expression; the value of people power and representative democracy with a
strong dose of participatory action - these have been the vigorous and
open-ended parts of America that Native peoples have supported.

The ugly side has been the arrogance, the imperious approach to the
cultures and values of others; in our cases, of Native tribal cultures and
ways of decision-making. This ugly side in the past four years seriously
alienated many former U.S. allies and highly intensified the hostility of
the Arab and Muslim world, as well as many of the mass movements still
capable of challenging U.S. economic and political extensions. Witness now
the withdrawal of Spanish troops, the withdrawal of Honduran troops, this
week's diplomatic snub of President Bush by Jordan's King Hussein, the
cautions of Egypt's President Hosni Mubarak and the growing concerns of
other leaders from around the world.

Landing an army of 150,000 U.S. troops in the center of the ethnic and
religious cauldron that is Iraq - with or without Saddam and certainly now
without the imminent threat of weapons of mass destruction - appears much
more a forced and obsessive decision, based more on fundamentalist
ideology, than the result of any practical, strategic planning. Since
Saddam by every indication was pretty much contained, a war of that
proportion - totally logical to the Bush neo-con inner circle of policy
makers - was not considered wise or logical by the vast majority of
countries and huge percentages of people around the world. In fact,
American elder statespeople, both Republican and Democrat, warned against
it.

Suicidal converts to an extreme sect of Islam dedicated to terror hit the
U.S. on Sept. 11. Death, persecution and woe to the points On the trail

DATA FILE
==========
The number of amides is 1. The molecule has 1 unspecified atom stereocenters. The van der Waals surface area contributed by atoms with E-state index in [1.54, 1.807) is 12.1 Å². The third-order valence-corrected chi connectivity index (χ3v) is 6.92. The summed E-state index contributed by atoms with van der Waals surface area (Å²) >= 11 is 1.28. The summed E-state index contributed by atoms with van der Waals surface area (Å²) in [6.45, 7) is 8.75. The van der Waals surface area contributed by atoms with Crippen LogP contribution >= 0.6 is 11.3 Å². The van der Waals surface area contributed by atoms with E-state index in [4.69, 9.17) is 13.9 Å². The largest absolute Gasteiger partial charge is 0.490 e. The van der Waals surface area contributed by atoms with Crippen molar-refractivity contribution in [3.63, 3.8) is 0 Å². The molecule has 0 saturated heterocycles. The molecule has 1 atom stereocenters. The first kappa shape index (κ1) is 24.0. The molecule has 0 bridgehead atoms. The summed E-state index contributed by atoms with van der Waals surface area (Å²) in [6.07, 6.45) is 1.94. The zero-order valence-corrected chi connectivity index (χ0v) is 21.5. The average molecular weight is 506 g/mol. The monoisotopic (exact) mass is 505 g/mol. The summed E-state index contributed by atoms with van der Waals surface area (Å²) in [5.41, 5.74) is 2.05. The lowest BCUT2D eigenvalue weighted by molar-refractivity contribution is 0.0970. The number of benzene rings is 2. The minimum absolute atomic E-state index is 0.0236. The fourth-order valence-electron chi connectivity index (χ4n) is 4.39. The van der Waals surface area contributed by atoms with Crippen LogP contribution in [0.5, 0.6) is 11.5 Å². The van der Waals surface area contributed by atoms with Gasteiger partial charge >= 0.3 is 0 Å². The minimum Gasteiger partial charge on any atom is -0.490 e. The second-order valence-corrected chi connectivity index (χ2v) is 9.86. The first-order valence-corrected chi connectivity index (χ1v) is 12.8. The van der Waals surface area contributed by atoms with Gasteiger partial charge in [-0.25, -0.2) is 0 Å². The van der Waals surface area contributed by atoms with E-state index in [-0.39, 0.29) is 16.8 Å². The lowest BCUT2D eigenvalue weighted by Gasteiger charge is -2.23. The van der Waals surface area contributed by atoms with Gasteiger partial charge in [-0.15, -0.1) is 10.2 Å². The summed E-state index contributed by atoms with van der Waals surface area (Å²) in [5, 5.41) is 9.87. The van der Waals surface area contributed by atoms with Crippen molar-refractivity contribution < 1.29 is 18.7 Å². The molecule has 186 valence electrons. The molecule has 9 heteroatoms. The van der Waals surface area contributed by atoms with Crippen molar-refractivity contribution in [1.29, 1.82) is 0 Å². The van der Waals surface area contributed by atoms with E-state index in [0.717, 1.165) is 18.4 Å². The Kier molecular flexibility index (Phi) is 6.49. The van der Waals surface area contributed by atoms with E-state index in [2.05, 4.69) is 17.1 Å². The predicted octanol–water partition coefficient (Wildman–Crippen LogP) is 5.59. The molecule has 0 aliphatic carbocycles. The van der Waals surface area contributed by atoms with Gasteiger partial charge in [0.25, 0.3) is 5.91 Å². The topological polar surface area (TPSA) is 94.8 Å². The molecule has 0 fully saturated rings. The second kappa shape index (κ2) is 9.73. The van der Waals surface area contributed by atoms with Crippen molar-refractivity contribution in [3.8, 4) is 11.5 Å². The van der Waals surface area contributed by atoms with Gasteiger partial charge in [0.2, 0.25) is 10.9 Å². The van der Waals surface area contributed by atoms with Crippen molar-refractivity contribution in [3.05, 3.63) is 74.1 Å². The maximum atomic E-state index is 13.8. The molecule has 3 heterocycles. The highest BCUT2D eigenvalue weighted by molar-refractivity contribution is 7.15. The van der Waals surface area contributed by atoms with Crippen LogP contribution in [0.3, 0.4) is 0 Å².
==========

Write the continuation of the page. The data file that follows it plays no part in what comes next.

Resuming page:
that led to that act was the proper action, which included the taking out
of the Taliban in Afghanistan and the propping up of Pakistan's allied
regime. Most of the Arab and Muslim world, in fact, rejects both the
al-Qaeda type movements and the strictures of the Taliban. The bloody and
terroristic fundamentalist movements, such as he one that has demoralized
Algeria, have not been popular.

These days, however, the Arab world is nearly solidifying in its dread of
and hatred of the United States. Beyond the decapitation of the Taliban,
America had a number of options. It was a crucial cross-roads and
undeniably most of the world felt the best option was to continue to pursue
the actual terrorist cells, instead of seeking nation-states to invade and
occupy, where huge numbers of civilian populations would die and be maimed
at the hands of the U.S. military and its enemies. By immediately moving on
an all-out invasion and occupation of Iraq as primary strategy, the
President's inner circle severely overplayed its hand. The Arab world as a
whole and increasingly Islam becomes now an enemy of the United States.

The stakes in the war on terror are huge. Each strategic option taken and
how it plays in the world is a crucial decision. This must be pragmatic; it
must be at the hands of statespeople who think beyond the immediate box -
beyond the simplistic black and white logic that subordinates substance to
style. The war on terror must be linked to the projection of hope and
future improvement for the mass of disaffected populations, not only in the
Islamic world but also in Latin America, Africa and most of Asia. This is
not happening. The message from America, increasingly hostile and
isolationist, blindly backing the worst behaviors of even its most
questionable trans-national corporations, is not good for the winning of
this most threatening of wars. Military action may be sometimes necessary,
but all too often it is simply fuel to the existing instability of the
ongoing conflicts. Peace through only war has serious limitations and can
result in very destructive blowback.

We have serious doubts that this present, ideologically-driven
administration can produce the required strategic planning, deliberation
and pragmatic execution for overcoming all the facets that must me won in
the war over terror. Arrogance has been its most visible liability.